“Getting drunk one time can cause you to lose 14 days of training effects and gains,” a Texas Track & Field athlete says in a public service announcement video about SUPP, a Substance Abuse Prevention Program at Texas Athletics.

“You know, 50 percent of college athletes have never used alcohol while in season,” a different athlete chimes in.

“Don’t try to be an all-American and all-6th Street,” quips another.

Social work student Todd Smith helped write and direct this video during his internship in the Texas Athletics Behavioral Health department. The SUPP program is one of several initiatives that Smith helped launch, under the supervision of professor Emmett Gill, director of Student-Athlete Wellness and Personal Development.

“The program consists of 15 students, and we do events throughout the year focusing on not using substances for athletic reasons as opposed to ‘it’s not legal,’” Smith said. “We really focus on communicating how substance abuse affects your performance as an athlete.”

PSA Alcohol Exposure

PSA Alcohol Exposure

Now in his second year as a master’s student at the Steve Hicks School of Social Work, Smith continues to work with Gill.

“Working with Dr. Gill has been amazing because he lets me collaborate on absolutely everything and my ideas are welcome,” Smith said. He added that the position isn’t for the type of person who needs a lot of instructions. “It’s a lot of problem-solving and trying to figure out the projects you want to accomplish.”

For example, Smith developed a program based on ESPN’s 30 for 30 documentary series about sports history, and presented it at a Fellowship of Christian Athletes meeting. He and the SUPP student leadership group created the “TANC games,” where athletes compete weekly to answer questions about substance abuse and performance while eating lunch in the Texas Athletics Nutrition Center. Smith’s latest project is a video about athletes discussing anxiety and depression via texting.

In addition to creative programming, a big part of Smith’s job includes marketing skills — making flyers, sending email and text blasts, and creating promotional videos like the SUPP public service announcement described above.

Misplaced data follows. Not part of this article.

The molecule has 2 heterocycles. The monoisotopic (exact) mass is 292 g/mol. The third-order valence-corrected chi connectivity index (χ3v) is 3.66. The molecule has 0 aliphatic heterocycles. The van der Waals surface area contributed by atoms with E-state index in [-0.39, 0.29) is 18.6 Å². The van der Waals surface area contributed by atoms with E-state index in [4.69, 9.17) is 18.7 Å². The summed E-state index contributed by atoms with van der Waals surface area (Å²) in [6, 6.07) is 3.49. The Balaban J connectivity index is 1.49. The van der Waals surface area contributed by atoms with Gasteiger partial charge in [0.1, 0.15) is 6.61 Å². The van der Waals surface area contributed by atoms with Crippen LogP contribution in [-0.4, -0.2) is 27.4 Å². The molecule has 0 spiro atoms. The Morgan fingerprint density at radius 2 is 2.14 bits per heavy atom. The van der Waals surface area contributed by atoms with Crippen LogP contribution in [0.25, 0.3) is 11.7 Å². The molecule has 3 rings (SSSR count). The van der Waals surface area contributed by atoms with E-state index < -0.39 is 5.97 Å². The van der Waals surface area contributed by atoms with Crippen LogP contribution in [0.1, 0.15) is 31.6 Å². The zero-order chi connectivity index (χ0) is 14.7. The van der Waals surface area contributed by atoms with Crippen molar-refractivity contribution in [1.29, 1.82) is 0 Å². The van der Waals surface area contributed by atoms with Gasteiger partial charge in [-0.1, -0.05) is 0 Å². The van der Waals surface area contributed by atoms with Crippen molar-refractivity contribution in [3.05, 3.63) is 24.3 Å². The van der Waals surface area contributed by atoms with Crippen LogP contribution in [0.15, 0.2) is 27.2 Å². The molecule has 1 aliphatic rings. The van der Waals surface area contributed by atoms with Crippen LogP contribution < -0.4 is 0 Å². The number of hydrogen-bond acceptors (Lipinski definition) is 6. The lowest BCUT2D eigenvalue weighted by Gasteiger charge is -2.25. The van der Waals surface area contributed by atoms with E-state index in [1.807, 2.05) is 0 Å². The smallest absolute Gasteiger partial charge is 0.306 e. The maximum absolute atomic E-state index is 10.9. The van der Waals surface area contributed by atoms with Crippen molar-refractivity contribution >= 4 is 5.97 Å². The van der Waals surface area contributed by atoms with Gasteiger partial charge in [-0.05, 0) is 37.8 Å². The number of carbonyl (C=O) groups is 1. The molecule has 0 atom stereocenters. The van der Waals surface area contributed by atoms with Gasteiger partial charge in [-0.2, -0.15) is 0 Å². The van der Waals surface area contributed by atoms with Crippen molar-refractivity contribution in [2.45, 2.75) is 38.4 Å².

Smith is also responsible for outreach, which involves going to different sports practices to meet coaches, trainers, and athletes. He said this is especially important for explaining the different clinical resources student athletes have access to through the Behavioral Health department. These include one-on-one counseling; Team Grit, a support group for injured athletes; and transitioning assistance for sophomore and junior athletes to get them ready for life after college.

“Within athletic culture, it can be difficult for people to pursue mental health treatment because of the stigma around it,” Smith said. “They think it’s a sign of weakness, and that’s really difficult to get past to.”

But there are signs of change. Male athletes have begun to utilize behavioral health services, Smith said, when at the beginning students doing so were predominately female.

A common misconception is that student athletes receive enough supports and do not need mental health services. But in fact, Smith explained, while student athletes may be privileged in some regards on campuses, they have very regimented schedules that often isolate them from other students. They also may come from challenging backgrounds and broken homes, which compounds with the tremendous pressure already placed on them to perform well on the field.

“There’s something very odd about our culture and how we view athletes, that somehow once they put on a helmet or a uniform, they cease to be a person and become an ‘athlete,’” Smith said. “We put them on this pedestal, and the reality is that these are just 19- and 20-year old kids that have the same challenges that everyone else does.”

Smith speaks from his experience as a former high-school hockey player in his home-state of Minnesota. Although he played through high school, and even played in the final state tournament, he said he was ready to be done with sports due to his experience with a fairly abusive coach.

This understanding of athletic culture has allowed Smith to connect with the students he works with. And although he no longer plays organized sports, Smith has deep interest in the social justice issues surrounding athletics.

Finding out about the combination of sports and social work was “serendipitous” for him, he said. He had never heard of social work and sports going together until social work student orientation in 2017, when he heard Gill speak about his work with Texas Athletics.

“I was really moved by what he said, and I thought, ‘Wow, that might be the reason I’m here,’” he said. Unknown to Smith at the time, he  had already been selected for the field placement with Texas Athletics Behavioral Health Department.

In addition to his many endeavors with Texas Athletics, Smith has taken on one extra responsibility.

“I like to think that my job also includes letting people know that social work can be many different things, and that one of them can be working in athletics,” Smith said. “So, when I meet students who want to stay in athletics but also have a social work mindset, I tell them that there are options for them.”

Photos and text by Lynda Gonzalez. Posted October 29, 2018.